As governments around the world lower their exchange rates in efforts to bolster competitiveness, it will cause a chain reaction in which all countries involved in trade will need to weaken their own currency to bring it into a ratio of exchange that is acceptable to their perceived valuation. Interestingly, the increase in U.S. money supply has recently been accelerating. Up over 60% in less than 4 years (over 12% per year), the more recent trends indicates a year over year increase of the M1 money supply of 19.3%, a 26 week rate of 22.4%, and a 13 week rate indicating of 16.8%. Many governments (including the Congressional Budget Office of the United States) believe that the dollar will weaken over the longer term and want alternatives, other than the tarnished euro, to use for trade and investment.
We have undertaken the effort to protect our client's assets against the persistent destruction associated with an ever increasing supply of federal dollars, by scouring the globe in search of sound investments in the strongest global economies, and it is why we have chosen Goldman Sachs floating yield, short term Aussie bond as This Week's Best Bond.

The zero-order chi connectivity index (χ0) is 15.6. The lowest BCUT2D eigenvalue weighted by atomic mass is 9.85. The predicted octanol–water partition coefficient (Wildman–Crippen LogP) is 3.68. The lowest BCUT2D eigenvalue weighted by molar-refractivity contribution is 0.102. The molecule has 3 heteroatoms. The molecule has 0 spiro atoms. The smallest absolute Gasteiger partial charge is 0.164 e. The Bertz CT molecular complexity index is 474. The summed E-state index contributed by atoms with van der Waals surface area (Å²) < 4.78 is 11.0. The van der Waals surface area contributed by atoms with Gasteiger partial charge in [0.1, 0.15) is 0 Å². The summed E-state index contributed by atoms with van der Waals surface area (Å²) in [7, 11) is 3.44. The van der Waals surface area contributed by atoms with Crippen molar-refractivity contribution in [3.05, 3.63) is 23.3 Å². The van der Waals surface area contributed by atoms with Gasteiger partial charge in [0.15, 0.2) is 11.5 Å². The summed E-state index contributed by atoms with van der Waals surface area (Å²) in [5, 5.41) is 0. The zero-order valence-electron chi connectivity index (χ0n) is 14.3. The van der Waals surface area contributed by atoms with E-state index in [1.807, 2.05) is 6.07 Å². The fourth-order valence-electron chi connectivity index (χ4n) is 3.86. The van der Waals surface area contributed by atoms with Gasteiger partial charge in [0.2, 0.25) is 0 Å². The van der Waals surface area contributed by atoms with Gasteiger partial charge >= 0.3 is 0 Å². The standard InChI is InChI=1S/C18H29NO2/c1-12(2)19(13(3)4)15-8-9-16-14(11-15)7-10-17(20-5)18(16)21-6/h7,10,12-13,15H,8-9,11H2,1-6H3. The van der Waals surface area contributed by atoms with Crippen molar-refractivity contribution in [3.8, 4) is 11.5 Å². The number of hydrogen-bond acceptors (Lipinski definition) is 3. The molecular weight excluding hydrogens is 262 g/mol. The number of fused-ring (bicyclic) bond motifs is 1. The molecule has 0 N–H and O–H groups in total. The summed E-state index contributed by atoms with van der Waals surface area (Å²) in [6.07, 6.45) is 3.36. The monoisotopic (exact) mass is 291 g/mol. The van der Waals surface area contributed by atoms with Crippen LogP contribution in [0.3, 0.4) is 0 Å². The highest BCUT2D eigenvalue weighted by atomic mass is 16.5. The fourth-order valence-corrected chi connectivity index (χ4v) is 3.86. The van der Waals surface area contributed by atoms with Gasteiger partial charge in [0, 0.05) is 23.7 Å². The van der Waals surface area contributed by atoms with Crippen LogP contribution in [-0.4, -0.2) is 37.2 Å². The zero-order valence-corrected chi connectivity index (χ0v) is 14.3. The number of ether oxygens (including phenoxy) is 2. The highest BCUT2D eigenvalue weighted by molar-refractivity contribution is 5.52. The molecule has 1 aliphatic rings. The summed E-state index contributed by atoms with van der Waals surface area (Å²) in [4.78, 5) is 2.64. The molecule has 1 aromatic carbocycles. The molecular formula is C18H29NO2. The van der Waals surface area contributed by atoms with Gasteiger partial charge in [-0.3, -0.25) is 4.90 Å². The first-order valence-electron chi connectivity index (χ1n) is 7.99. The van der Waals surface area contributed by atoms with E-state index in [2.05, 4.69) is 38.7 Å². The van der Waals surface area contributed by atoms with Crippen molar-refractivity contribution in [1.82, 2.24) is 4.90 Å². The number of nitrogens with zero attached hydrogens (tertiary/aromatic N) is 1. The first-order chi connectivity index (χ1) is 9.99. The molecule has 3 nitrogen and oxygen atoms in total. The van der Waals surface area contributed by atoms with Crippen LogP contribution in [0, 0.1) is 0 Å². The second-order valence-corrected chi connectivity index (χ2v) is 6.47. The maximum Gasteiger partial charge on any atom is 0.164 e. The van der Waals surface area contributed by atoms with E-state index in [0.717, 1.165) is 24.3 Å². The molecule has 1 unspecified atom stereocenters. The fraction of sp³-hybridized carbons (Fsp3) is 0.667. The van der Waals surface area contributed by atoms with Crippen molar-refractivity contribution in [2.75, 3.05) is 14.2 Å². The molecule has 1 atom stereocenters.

Australia's abundant and diverse natural resources include extensive reserves of coal, iron ore, copper, gold, natural gas, uranium, and renewable energy sources. It also has a large services sector and is a significant exporter of natural resources, energy, and food. Key tenets of Australia's trade policy include support for open trade and the successful culmination of the Doha Round of multilateral trade negotiations, particularly for agriculture and services.
While many large advanced economies have been struggling with growing debt burdens that result from years of heavy government spending, Australia's gross public debt stands at less than 25 percent of GDP. Unemployment, originally expected to reach 8-10%, peaked at 5.7% in late 2009 and fell to 5.0% in 2011. Budget deficits have been under control owing to prudent public finance management that recognizes limits on government. As a result of an improved economy (growing 2.7% in 2010 and 3% in 2011,) the budget deficit is expected to peak below 4.2% of GDP and the government could return to budget surpluses as early as 2015.
Earlier last month, the Reserve Bank of Australia trimmed the economy's growth forecast to 3.5 percent for the year ending June 2012 from the previous forecast of 4 percent. The annual rate of inflation in Australian appears to have recently fallen to about 2%, but is projected to rise by 0.7 percent. With inflation under control, the latest batch of data keeps the door open to further rate cuts. China's weaker-than-anticipated exports, as well as industrial production and retail sales data released last week, was generating uncertainty about the near-term outlook for Australian resource stocks, but offshore investors continue to see Australia as a safe haven with a stable growth outlook on the back of the strengthening resource boom.